Dec 11, 2011 0 Share

A Lumpy Assessment


Author's son wearing football jersey and oversized shoes.
Photo by Julie van der Poel

In an earlier column, I mentioned that Cameron was participating in a mentoring program with the Gallup organization, coordinated by Special Olympics. As part of this program, participants are asked to take a self-assessment called the Clifton Youth StrengthsExplorer. The StrengthsExplorer is designed to help children ages 10-14 identify their talents and build on those talents to achieve success. Cameron and his peers in the program are all over the age of 14, but based on their learning disabilities, this assessment is the proper tool for them to use.

I helped Cameron take the assessment by reading the questions to him. The questions are the type where you are given a statement, and you rate how much the statement applies to yourself: “Almost never, Sometimes, Almost always,” and the like. There was also an option to respond “I don’t understand this question.”

I actually had to take care when reading the questions to Cameron, because a few of them caused a significant lump in my throat. These were the questions pertaining to having friends and enjoying helping others. What mother doesn’t want their child to have plenty of friends and want to help those in need? But when Cameron responded to these types of questions, he inevitably chose “Almost never.” I so badly want Cameron to have friends that I have dreams about it! I recently dreamt that Cameron had been drinking beer with his friends. The conflict became whether to punish him for underage drinking, or give him a high five for having a group of friends! I woke up laughing at myself for creating this conflict in my subconscious. At the same time, I also felt a little sense of relief that I don’t have to face typical teen drama … just yet, anyway.

But back to the StrengthsExplorer assessment. As Cameron answered the questions I read to him, I was struck by how well he knew himself. He answered “I don’t understand the question” two or three times, but for the most part there was no hesitation to his responses. The results of the assessment are what really blew me away. I couldn’t believe how 10 minutes of basic questions had yielded such an insightful report on my son. Here is a summary of the results:

TOP THREE THEMES FOR: Cameron

ACHIEVING: You have more energy and more goals than other people. You love a sense of accomplishment. You are in a hurry to get started and make things happen because you almost always have a list in your mind of the things you want to get done. It is fun to achieve small goals and even more exciting to achieve big goals that challenge you. The more you get done, the more you feel like a successful person. And the more successes you have, the more you want to have. Finishing a project feels good to you because you love a sense of accomplishment. An award, a good grade, or praise can mean a lot to you because it feels good when your effort and ability are noticed. Because you are a hard worker, you always feel that you could and should be doing more.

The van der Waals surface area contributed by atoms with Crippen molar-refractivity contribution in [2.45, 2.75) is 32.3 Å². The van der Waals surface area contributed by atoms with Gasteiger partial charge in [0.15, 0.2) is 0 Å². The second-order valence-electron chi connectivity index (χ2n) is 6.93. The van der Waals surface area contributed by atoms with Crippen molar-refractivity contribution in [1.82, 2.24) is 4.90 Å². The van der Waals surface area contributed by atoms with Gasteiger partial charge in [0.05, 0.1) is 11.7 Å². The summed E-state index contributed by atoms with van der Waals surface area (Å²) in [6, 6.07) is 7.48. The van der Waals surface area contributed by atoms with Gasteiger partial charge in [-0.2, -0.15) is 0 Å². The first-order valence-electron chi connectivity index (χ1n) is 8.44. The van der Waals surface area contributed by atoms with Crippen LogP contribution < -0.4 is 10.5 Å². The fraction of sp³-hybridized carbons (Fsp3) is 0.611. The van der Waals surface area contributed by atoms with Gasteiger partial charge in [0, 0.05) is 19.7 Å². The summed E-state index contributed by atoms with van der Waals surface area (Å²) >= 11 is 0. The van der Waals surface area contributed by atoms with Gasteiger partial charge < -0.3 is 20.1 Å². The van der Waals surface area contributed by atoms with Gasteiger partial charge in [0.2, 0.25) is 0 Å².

DEPENDABILITY: Trust is important to you, and you care about being seen as responsible and trustworthy. People count on you to do what you say you will do. When you make a promise, you mean to keep it. You like being chosen to be in charge of getting something done because you know it means others see you as dependable and trustworthy. Sometimes, being asked to do more is like getting a reward because it means people believe in you. Maybe you have special chores or responsibilities at home or at school. Whatever job you are given, you want to get it done. Some people might say you act older than other kids your age because you are so responsible. You can be a good example to other people. Earning the praise of teachers and parents for getting things done and doing what is right feels good to you. People count on you to do what you say you will do.

ORGANIZER: Scheduling, planning, and organizing your world makes life better. People count on you to get the details right and pull a plan together. You like to create order in your world. Schedules help you feel in control of your life. Planning makes you comfortable and calm about what you are going to do. It is fun to think ahead, organize, and include all that you want to do in your plan so you don’t leave anything out. You like to think about both the big ideas and the details. It feels good to make something absolutely perfect, whether it is as simple as your hair or as complicated as a big project for school. It is important to you to be on time or even early so you are ready to start whatever you are about to do. Not only do you like order and rules for yourself, you like them for other people too. You help yourself and others by pulling all the pieces together.

There’s that lump in my throat again. But this time it’s because I’m bursting with pride!